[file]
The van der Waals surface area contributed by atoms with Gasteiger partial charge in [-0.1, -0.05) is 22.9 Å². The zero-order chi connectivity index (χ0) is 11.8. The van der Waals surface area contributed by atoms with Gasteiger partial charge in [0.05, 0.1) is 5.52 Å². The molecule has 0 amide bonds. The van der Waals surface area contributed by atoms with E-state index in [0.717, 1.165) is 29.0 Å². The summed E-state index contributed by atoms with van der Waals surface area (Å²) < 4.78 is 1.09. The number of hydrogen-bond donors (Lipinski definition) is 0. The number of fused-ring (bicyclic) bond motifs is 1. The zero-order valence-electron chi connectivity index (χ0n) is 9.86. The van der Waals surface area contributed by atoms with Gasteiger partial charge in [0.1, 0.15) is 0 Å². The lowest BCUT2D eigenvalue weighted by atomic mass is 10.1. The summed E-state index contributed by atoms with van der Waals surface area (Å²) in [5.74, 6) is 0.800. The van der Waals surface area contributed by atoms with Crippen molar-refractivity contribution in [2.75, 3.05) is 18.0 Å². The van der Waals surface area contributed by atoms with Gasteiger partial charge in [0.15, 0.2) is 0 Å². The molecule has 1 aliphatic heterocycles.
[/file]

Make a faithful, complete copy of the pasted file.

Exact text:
The van der Waals surface area contributed by atoms with Gasteiger partial charge in [-0.1, -0.05) is 22.9 Å². The zero-order chi connectivity index (χ0) is 11.8. The van der Waals surface area contributed by atoms with Gasteiger partial charge in [0.05, 0.1) is 5.52 Å². The molecule has 0 amide bonds. The van der Waals surface area contributed by atoms with E-state index in [0.717, 1.165) is 29.0 Å². The summed E-state index contributed by atoms with van der Waals surface area (Å²) < 4.78 is 1.09. The number of hydrogen-bond donors (Lipinski definition) is 0. The number of fused-ring (bicyclic) bond motifs is 1. The zero-order valence-electron chi connectivity index (χ0n) is 9.86. The van der Waals surface area contributed by atoms with Gasteiger partial charge in [0.1, 0.15) is 0 Å². The lowest BCUT2D eigenvalue weighted by atomic mass is 10.1. The summed E-state index contributed by atoms with van der Waals surface area (Å²) in [5.74, 6) is 0.800. The van der Waals surface area contributed by atoms with Crippen molar-refractivity contribution in [2.75, 3.05) is 18.0 Å². The van der Waals surface area contributed by atoms with Gasteiger partial charge in [0.15, 0.2) is 0 Å². The molecule has 1 aliphatic heterocycles.